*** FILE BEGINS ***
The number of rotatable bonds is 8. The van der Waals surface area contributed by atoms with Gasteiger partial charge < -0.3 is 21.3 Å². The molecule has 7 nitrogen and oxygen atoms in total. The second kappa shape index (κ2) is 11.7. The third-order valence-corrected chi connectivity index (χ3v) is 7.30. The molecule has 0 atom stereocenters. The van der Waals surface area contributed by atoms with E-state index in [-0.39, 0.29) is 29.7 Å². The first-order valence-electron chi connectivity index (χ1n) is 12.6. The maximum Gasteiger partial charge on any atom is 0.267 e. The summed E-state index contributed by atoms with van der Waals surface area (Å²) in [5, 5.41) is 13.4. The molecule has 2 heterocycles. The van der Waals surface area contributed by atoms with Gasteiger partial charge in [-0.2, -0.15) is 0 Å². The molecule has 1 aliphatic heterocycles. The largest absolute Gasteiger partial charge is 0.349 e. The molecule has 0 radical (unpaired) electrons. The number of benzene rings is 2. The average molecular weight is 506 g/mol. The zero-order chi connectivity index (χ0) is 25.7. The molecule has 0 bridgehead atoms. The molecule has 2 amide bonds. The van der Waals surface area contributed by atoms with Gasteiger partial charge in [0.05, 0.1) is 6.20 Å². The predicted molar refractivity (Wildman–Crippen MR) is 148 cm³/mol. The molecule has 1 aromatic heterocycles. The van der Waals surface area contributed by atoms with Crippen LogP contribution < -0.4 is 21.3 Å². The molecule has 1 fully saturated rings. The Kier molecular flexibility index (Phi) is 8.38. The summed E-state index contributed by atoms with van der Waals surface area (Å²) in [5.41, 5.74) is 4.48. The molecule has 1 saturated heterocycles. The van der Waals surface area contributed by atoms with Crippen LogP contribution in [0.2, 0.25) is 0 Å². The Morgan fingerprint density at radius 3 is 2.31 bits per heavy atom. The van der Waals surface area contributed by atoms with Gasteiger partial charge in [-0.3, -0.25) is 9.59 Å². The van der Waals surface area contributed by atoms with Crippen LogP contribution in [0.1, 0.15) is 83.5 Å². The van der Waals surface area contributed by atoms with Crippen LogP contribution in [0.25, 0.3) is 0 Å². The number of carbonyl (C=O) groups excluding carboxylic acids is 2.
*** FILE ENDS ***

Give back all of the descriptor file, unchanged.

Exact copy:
The number of rotatable bonds is 8. The van der Waals surface area contributed by atoms with Gasteiger partial charge < -0.3 is 21.3 Å². The molecule has 7 nitrogen and oxygen atoms in total. The second kappa shape index (κ2) is 11.7. The third-order valence-corrected chi connectivity index (χ3v) is 7.30. The molecule has 0 atom stereocenters. The van der Waals surface area contributed by atoms with E-state index in [-0.39, 0.29) is 29.7 Å². The first-order valence-electron chi connectivity index (χ1n) is 12.6. The maximum Gasteiger partial charge on any atom is 0.267 e. The summed E-state index contributed by atoms with van der Waals surface area (Å²) in [5, 5.41) is 13.4. The molecule has 2 heterocycles. The van der Waals surface area contributed by atoms with Gasteiger partial charge in [-0.2, -0.15) is 0 Å². The molecule has 1 aliphatic heterocycles. The largest absolute Gasteiger partial charge is 0.349 e. The molecule has 0 radical (unpaired) electrons. The number of benzene rings is 2. The average molecular weight is 506 g/mol. The zero-order chi connectivity index (χ0) is 25.7. The molecule has 0 bridgehead atoms. The molecule has 2 amide bonds. The van der Waals surface area contributed by atoms with Gasteiger partial charge in [0.05, 0.1) is 6.20 Å². The predicted molar refractivity (Wildman–Crippen MR) is 148 cm³/mol. The molecule has 1 aromatic heterocycles. The van der Waals surface area contributed by atoms with Crippen LogP contribution < -0.4 is 21.3 Å². The molecule has 1 fully saturated rings. The Kier molecular flexibility index (Phi) is 8.38. The summed E-state index contributed by atoms with van der Waals surface area (Å²) in [5.41, 5.74) is 4.48. The molecule has 1 saturated heterocycles. The van der Waals surface area contributed by atoms with Crippen LogP contribution in [0.2, 0.25) is 0 Å². The Morgan fingerprint density at radius 3 is 2.31 bits per heavy atom. The van der Waals surface area contributed by atoms with Gasteiger partial charge in [-0.3, -0.25) is 9.59 Å². The van der Waals surface area contributed by atoms with Crippen LogP contribution in [0.1, 0.15) is 83.5 Å². The van der Waals surface area contributed by atoms with Crippen LogP contribution in [0.25, 0.3) is 0 Å². The number of carbonyl (C=O) groups excluding carboxylic acids is 2.